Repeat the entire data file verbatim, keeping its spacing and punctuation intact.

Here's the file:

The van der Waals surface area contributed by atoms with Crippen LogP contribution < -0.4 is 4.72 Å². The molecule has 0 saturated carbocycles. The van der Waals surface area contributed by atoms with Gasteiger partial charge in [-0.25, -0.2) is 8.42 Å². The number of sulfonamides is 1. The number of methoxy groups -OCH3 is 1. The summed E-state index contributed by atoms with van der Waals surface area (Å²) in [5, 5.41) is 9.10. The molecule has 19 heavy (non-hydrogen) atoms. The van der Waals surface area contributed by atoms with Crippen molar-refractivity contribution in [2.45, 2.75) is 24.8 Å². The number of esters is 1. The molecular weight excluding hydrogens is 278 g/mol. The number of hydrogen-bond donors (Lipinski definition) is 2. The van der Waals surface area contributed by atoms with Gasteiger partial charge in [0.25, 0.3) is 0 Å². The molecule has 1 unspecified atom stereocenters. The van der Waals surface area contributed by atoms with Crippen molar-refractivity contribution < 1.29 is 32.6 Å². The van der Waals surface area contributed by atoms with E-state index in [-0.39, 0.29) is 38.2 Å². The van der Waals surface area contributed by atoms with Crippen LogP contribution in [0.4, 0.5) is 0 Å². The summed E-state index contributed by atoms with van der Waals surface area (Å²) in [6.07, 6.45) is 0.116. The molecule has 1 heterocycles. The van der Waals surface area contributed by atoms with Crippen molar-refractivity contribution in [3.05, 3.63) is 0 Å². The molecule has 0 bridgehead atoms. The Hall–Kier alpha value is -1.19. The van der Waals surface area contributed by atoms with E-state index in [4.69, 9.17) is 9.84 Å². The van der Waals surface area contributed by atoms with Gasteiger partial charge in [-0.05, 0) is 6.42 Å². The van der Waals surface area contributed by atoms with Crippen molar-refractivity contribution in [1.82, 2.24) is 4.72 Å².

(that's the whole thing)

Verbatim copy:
The van der Waals surface area contributed by atoms with Crippen LogP contribution < -0.4 is 4.72 Å². The molecule has 0 saturated carbocycles. The van der Waals surface area contributed by atoms with Gasteiger partial charge in [-0.25, -0.2) is 8.42 Å². The number of sulfonamides is 1. The number of methoxy groups -OCH3 is 1. The summed E-state index contributed by atoms with van der Waals surface area (Å²) in [5, 5.41) is 9.10. The molecule has 19 heavy (non-hydrogen) atoms. The van der Waals surface area contributed by atoms with Crippen molar-refractivity contribution in [2.45, 2.75) is 24.8 Å². The number of esters is 1. The molecular weight excluding hydrogens is 278 g/mol. The number of hydrogen-bond donors (Lipinski definition) is 2. The van der Waals surface area contributed by atoms with Gasteiger partial charge in [0.25, 0.3) is 0 Å². The molecule has 1 unspecified atom stereocenters. The van der Waals surface area contributed by atoms with Crippen molar-refractivity contribution < 1.29 is 32.6 Å². The van der Waals surface area contributed by atoms with E-state index in [-0.39, 0.29) is 38.2 Å². The van der Waals surface area contributed by atoms with Crippen LogP contribution in [0.4, 0.5) is 0 Å². The summed E-state index contributed by atoms with van der Waals surface area (Å²) in [6.07, 6.45) is 0.116. The molecule has 1 heterocycles. The van der Waals surface area contributed by atoms with Crippen molar-refractivity contribution in [3.05, 3.63) is 0 Å². The molecule has 0 bridgehead atoms. The Hall–Kier alpha value is -1.19. The van der Waals surface area contributed by atoms with E-state index in [4.69, 9.17) is 9.84 Å². The van der Waals surface area contributed by atoms with Gasteiger partial charge in [-0.05, 0) is 6.42 Å². The van der Waals surface area contributed by atoms with Crippen molar-refractivity contribution in [1.82, 2.24) is 4.72 Å².